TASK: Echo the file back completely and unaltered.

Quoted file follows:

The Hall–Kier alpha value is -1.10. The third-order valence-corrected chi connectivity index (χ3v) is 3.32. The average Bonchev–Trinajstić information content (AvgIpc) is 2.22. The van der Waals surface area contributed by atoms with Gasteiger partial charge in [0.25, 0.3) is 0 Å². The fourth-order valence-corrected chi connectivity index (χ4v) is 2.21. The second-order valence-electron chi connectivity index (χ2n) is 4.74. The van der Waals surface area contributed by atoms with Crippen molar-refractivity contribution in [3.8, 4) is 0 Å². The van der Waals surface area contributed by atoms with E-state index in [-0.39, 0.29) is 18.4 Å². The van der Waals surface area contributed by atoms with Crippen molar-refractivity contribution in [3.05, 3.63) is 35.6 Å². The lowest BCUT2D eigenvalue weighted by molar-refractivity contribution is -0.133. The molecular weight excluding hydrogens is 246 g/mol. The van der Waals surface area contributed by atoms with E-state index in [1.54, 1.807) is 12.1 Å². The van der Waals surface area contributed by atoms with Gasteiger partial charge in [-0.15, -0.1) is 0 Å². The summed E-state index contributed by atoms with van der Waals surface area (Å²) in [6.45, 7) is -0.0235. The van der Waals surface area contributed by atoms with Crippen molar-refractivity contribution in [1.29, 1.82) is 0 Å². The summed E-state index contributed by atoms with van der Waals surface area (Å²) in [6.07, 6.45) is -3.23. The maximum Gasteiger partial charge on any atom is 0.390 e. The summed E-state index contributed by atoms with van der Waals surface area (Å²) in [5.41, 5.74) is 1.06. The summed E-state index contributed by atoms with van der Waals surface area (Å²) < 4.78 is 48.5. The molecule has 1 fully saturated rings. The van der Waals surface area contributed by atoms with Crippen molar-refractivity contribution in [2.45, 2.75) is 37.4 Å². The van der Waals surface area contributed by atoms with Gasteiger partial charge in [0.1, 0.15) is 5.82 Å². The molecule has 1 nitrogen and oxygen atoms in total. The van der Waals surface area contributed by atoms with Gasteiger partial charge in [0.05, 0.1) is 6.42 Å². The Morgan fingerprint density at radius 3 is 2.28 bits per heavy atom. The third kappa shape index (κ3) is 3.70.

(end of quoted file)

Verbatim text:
The Hall–Kier alpha value is -1.10. The third-order valence-corrected chi connectivity index (χ3v) is 3.32. The average Bonchev–Trinajstić information content (AvgIpc) is 2.22. The van der Waals surface area contributed by atoms with Gasteiger partial charge in [0.25, 0.3) is 0 Å². The fourth-order valence-corrected chi connectivity index (χ4v) is 2.21. The second-order valence-electron chi connectivity index (χ2n) is 4.74. The van der Waals surface area contributed by atoms with Crippen molar-refractivity contribution in [3.8, 4) is 0 Å². The van der Waals surface area contributed by atoms with E-state index in [-0.39, 0.29) is 18.4 Å². The van der Waals surface area contributed by atoms with Crippen molar-refractivity contribution in [3.05, 3.63) is 35.6 Å². The lowest BCUT2D eigenvalue weighted by molar-refractivity contribution is -0.133. The molecular weight excluding hydrogens is 246 g/mol. The van der Waals surface area contributed by atoms with E-state index in [1.54, 1.807) is 12.1 Å². The van der Waals surface area contributed by atoms with Gasteiger partial charge in [-0.15, -0.1) is 0 Å². The summed E-state index contributed by atoms with van der Waals surface area (Å²) in [6.45, 7) is -0.0235. The van der Waals surface area contributed by atoms with Crippen molar-refractivity contribution in [1.29, 1.82) is 0 Å². The summed E-state index contributed by atoms with van der Waals surface area (Å²) in [6.07, 6.45) is -3.23. The maximum Gasteiger partial charge on any atom is 0.390 e. The summed E-state index contributed by atoms with van der Waals surface area (Å²) in [5.41, 5.74) is 1.06. The summed E-state index contributed by atoms with van der Waals surface area (Å²) < 4.78 is 48.5. The molecule has 1 fully saturated rings. The van der Waals surface area contributed by atoms with Crippen molar-refractivity contribution in [2.45, 2.75) is 37.4 Å². The van der Waals surface area contributed by atoms with Gasteiger partial charge in [0.1, 0.15) is 5.82 Å². The molecule has 1 nitrogen and oxygen atoms in total. The van der Waals surface area contributed by atoms with Gasteiger partial charge in [0.05, 0.1) is 6.42 Å². The Morgan fingerprint density at radius 3 is 2.28 bits per heavy atom. The third kappa shape index (κ3) is 3.70.